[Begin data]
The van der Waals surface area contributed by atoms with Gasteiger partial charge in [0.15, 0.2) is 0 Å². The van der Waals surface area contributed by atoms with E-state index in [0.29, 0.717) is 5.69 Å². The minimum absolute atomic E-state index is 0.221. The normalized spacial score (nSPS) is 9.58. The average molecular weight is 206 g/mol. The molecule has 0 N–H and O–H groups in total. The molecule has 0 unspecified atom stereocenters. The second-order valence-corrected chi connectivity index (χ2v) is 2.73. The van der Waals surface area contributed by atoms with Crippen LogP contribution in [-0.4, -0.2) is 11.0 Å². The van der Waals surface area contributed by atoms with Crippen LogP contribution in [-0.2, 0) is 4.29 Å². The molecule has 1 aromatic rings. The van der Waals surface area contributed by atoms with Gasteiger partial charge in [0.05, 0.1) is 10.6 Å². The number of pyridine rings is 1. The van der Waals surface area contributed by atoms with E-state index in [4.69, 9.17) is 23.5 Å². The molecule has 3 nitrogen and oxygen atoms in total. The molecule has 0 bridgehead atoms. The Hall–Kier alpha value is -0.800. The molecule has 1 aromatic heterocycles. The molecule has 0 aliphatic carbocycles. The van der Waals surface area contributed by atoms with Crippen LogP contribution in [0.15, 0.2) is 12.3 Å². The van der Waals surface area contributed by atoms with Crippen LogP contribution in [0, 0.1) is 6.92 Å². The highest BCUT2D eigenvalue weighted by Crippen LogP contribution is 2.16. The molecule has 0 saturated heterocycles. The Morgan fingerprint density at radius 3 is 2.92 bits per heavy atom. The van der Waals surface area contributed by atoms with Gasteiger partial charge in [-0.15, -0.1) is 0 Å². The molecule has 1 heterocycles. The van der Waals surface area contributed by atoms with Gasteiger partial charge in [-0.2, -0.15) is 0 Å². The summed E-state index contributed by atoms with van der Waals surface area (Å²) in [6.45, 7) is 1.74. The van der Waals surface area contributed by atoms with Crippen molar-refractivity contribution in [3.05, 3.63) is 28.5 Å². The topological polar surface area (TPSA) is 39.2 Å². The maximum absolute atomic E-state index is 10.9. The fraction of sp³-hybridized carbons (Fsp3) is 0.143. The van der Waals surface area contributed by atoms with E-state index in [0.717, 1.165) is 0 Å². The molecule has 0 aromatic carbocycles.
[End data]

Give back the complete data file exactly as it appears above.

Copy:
The van der Waals surface area contributed by atoms with Gasteiger partial charge in [0.15, 0.2) is 0 Å². The van der Waals surface area contributed by atoms with E-state index in [0.29, 0.717) is 5.69 Å². The minimum absolute atomic E-state index is 0.221. The normalized spacial score (nSPS) is 9.58. The average molecular weight is 206 g/mol. The molecule has 0 N–H and O–H groups in total. The molecule has 0 unspecified atom stereocenters. The second-order valence-corrected chi connectivity index (χ2v) is 2.73. The van der Waals surface area contributed by atoms with Crippen LogP contribution in [-0.4, -0.2) is 11.0 Å². The van der Waals surface area contributed by atoms with Crippen LogP contribution in [-0.2, 0) is 4.29 Å². The molecule has 1 aromatic rings. The van der Waals surface area contributed by atoms with Gasteiger partial charge in [0.05, 0.1) is 10.6 Å². The number of pyridine rings is 1. The van der Waals surface area contributed by atoms with E-state index in [4.69, 9.17) is 23.5 Å². The molecule has 3 nitrogen and oxygen atoms in total. The molecule has 0 bridgehead atoms. The Hall–Kier alpha value is -0.800. The molecule has 1 aromatic heterocycles. The molecule has 0 aliphatic carbocycles. The van der Waals surface area contributed by atoms with Crippen LogP contribution in [0.15, 0.2) is 12.3 Å². The van der Waals surface area contributed by atoms with Crippen LogP contribution in [0, 0.1) is 6.92 Å². The highest BCUT2D eigenvalue weighted by Crippen LogP contribution is 2.16. The molecule has 0 saturated heterocycles. The Morgan fingerprint density at radius 3 is 2.92 bits per heavy atom. The van der Waals surface area contributed by atoms with Gasteiger partial charge in [-0.15, -0.1) is 0 Å². The molecule has 1 heterocycles. The van der Waals surface area contributed by atoms with Gasteiger partial charge in [-0.2, -0.15) is 0 Å². The summed E-state index contributed by atoms with van der Waals surface area (Å²) in [6.45, 7) is 1.74. The van der Waals surface area contributed by atoms with Crippen molar-refractivity contribution in [3.05, 3.63) is 28.5 Å². The topological polar surface area (TPSA) is 39.2 Å². The maximum absolute atomic E-state index is 10.9. The fraction of sp³-hybridized carbons (Fsp3) is 0.143. The van der Waals surface area contributed by atoms with E-state index in [0.717, 1.165) is 0 Å². The molecule has 0 aromatic carbocycles.